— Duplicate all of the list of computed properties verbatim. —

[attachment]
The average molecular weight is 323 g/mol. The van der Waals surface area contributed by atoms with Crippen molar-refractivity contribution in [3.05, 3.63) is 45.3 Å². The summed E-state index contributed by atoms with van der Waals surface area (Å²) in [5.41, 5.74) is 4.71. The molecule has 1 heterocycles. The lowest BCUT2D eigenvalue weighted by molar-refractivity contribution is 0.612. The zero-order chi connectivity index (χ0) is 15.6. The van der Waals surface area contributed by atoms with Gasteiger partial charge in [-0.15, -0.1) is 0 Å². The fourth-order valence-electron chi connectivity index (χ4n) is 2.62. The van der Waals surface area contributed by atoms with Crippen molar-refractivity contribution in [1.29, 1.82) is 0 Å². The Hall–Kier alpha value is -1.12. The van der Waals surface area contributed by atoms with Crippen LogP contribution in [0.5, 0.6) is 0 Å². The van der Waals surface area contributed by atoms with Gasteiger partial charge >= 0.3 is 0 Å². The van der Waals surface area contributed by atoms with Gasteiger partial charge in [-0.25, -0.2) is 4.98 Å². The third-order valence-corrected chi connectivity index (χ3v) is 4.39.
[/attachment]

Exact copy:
The average molecular weight is 323 g/mol. The van der Waals surface area contributed by atoms with Crippen molar-refractivity contribution in [3.05, 3.63) is 45.3 Å². The summed E-state index contributed by atoms with van der Waals surface area (Å²) in [5.41, 5.74) is 4.71. The molecule has 1 heterocycles. The lowest BCUT2D eigenvalue weighted by molar-refractivity contribution is 0.612. The zero-order chi connectivity index (χ0) is 15.6. The van der Waals surface area contributed by atoms with Gasteiger partial charge in [-0.15, -0.1) is 0 Å². The fourth-order valence-electron chi connectivity index (χ4n) is 2.62. The van der Waals surface area contributed by atoms with Crippen molar-refractivity contribution in [1.29, 1.82) is 0 Å². The Hall–Kier alpha value is -1.12. The van der Waals surface area contributed by atoms with Crippen LogP contribution in [0.5, 0.6) is 0 Å². The van der Waals surface area contributed by atoms with Gasteiger partial charge >= 0.3 is 0 Å². The van der Waals surface area contributed by atoms with Gasteiger partial charge in [-0.25, -0.2) is 4.98 Å². The third-order valence-corrected chi connectivity index (χ3v) is 4.39.